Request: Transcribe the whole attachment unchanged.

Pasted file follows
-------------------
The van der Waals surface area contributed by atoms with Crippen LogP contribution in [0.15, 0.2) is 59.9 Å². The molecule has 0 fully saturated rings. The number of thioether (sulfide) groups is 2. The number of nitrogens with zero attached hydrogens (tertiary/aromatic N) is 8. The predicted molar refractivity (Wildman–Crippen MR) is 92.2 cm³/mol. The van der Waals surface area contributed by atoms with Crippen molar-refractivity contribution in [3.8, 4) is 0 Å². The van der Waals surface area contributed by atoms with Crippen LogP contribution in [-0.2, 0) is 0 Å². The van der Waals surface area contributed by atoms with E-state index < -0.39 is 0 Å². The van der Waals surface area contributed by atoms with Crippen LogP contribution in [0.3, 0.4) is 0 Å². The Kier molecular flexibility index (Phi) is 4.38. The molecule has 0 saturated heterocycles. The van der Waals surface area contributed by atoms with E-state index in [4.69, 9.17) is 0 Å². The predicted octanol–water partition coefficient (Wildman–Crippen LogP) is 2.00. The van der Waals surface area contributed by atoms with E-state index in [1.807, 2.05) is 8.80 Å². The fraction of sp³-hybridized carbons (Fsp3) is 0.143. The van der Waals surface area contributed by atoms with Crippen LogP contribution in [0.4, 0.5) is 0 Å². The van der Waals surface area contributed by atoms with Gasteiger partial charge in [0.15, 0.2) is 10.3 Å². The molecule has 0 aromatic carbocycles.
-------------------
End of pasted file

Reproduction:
The van der Waals surface area contributed by atoms with Crippen LogP contribution in [0.15, 0.2) is 59.9 Å². The molecule has 0 fully saturated rings. The number of thioether (sulfide) groups is 2. The number of nitrogens with zero attached hydrogens (tertiary/aromatic N) is 8. The predicted molar refractivity (Wildman–Crippen MR) is 92.2 cm³/mol. The van der Waals surface area contributed by atoms with Crippen molar-refractivity contribution in [3.8, 4) is 0 Å². The van der Waals surface area contributed by atoms with Crippen LogP contribution in [-0.2, 0) is 0 Å². The van der Waals surface area contributed by atoms with E-state index < -0.39 is 0 Å². The van der Waals surface area contributed by atoms with Crippen LogP contribution in [0.3, 0.4) is 0 Å². The Kier molecular flexibility index (Phi) is 4.38. The molecule has 0 saturated heterocycles. The van der Waals surface area contributed by atoms with E-state index in [4.69, 9.17) is 0 Å². The predicted octanol–water partition coefficient (Wildman–Crippen LogP) is 2.00. The van der Waals surface area contributed by atoms with E-state index in [1.807, 2.05) is 8.80 Å². The fraction of sp³-hybridized carbons (Fsp3) is 0.143. The van der Waals surface area contributed by atoms with Crippen LogP contribution in [0.4, 0.5) is 0 Å². The van der Waals surface area contributed by atoms with Gasteiger partial charge in [0.15, 0.2) is 10.3 Å². The molecule has 0 aromatic carbocycles.